Communicating with the Visually and Hearing Impaired

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hearing-lossSource from 4imprint Healthcare News
The 2011 National Health Interview Survey reports that an estimated 21.2 million adults in America (greater than 10%) report either having trouble seeing—even when wearing glasses or contact lenses—or that they are unable to see entirely. And, approximately 20% of Americans report experiencing some sort of hearing loss—that equates to 48 million people. Although these sensory losses are most commonly associated with aging, they occur across all age groups.
Effective communication with those experiencing sensory limitations, such as hearing loss or visual impairment can pose some unique challenges to healthcare employees. Below are some tips that can help you and your staff better prepare by developing an awareness of some of the barriers to communication and ways to combat them.
Hearing loss
Hearing loss can range from mild to severe and can be attributed to anything including age, occupational hazards such as military combat and exposure to excessive noise at work, injury to the ear, infections and more. And hearing loss doesn’t just make things quieter, it can distort sounds and cause normal speech to sound jumbled and garbled.  
Try to be sensitive to patients who are hearing impaired. Instead of calling them by name from the waiting room, which they may not hear, extend the extra courtesy of walking out and tapping them on the shoulder to alert them you are ready to see them. Also, minimize background noise and be sure to face the person you are speaking to. Verify that the patient has indeed heard and understood you by watching for non-verbal cues like facial expressions and nodding.
The use of plain language, pictures and diagrams, and easy-to-read, written materials organized in a folder can provide a permanent reference to important information in case something gets lost in conversation. A pad for note taking and a magnet business card with important contact information should questions or concerns arise post visit can be helpful, too.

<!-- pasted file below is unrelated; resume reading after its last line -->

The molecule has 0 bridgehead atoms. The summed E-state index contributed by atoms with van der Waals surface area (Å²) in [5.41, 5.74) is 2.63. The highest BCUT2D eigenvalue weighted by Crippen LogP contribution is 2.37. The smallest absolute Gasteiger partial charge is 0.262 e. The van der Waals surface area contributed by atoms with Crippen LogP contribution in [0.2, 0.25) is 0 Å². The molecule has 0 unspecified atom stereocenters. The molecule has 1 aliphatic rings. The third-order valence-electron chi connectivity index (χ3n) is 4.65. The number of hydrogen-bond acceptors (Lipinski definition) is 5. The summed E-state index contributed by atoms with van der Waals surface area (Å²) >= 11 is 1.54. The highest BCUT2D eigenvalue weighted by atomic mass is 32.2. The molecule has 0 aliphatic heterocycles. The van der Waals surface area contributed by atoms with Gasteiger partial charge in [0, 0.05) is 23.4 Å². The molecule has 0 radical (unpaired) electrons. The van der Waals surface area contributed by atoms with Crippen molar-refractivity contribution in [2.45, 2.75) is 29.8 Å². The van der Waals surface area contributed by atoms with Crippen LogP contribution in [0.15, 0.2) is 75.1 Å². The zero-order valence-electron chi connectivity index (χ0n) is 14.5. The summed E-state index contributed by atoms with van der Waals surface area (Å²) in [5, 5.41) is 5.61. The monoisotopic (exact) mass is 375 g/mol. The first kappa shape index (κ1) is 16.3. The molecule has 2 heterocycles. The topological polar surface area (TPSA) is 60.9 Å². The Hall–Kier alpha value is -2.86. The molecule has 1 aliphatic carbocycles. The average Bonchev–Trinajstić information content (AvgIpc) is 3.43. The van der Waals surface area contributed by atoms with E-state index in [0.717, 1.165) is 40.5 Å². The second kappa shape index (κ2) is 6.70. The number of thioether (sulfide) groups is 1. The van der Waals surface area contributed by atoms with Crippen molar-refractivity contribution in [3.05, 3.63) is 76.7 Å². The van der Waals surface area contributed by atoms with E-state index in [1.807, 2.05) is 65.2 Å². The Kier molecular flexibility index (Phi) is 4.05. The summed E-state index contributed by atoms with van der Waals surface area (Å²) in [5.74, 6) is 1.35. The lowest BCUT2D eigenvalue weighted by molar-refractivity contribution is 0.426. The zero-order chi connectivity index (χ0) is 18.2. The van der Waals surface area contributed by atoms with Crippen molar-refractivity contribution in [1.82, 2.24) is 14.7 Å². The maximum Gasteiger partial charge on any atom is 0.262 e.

Visual impairment
A person is described by the National Federation for the Blind as visually impaired if his or her sight is bad enough, even with corrective lenses, that the person must use alternative methods to engage in normal activity. Here are some modifications that can be made to effectively communicate with the visually impaired.
Increase lighting in dimly lit rooms and approach the patient from their better vision side (if they have one).  Also, be sure to avoid shiny surfaces that reflect glare when possible. Print materials should be printed on a matte paper stock with sharp color contrast between text and background. Be sure to choose a large, easy to read type—and provide wide-lined paper and logo’d, felt-tipped pens or markers for easy note taking. Encourage your patients to wear their corrective lenses and discuss the importance of glasses being appropriately placed and clean. Provide a basket containing logo’d eye glass cleansing cloths to promote the benefits of clean lenses and magnifying glass bookmarks or cheater reading glasses to assist with reading fine print.
We hope these tips can help to bridge the communication gap when working with the hearing and visually impaired. Remember, improving communication with this population will make sure your efforts to provide excellent service and patient care will not go unnoticed. And your patients will thank you.

“Statistical Snapshots from the American Foundation for the Blind.” Blindness Statistics from the American Foundation for the Blind. N.p., n.d. Web. 25 July 2013.
“Hearing Loss& Tinnitus Statistics.” Hearing Loss& Tinnitus Statistics. N.p., n.d. Web. 25 July 2013.
Carlsen, Audrey. “The Real Sounds Of Hearing Loss.” NPR. NPR, n.d. Web. 24 July 2013.
“Statistical Facts about Blindness in the United States (2011).” Statistical Facts about Blindess in the United States. N.p., n.d. Web. 25 July 2013.
“The ASHA Leader.” Communicating Effectively with Elders and Their Families. N.p., n.d. Web. 25 July 2013.
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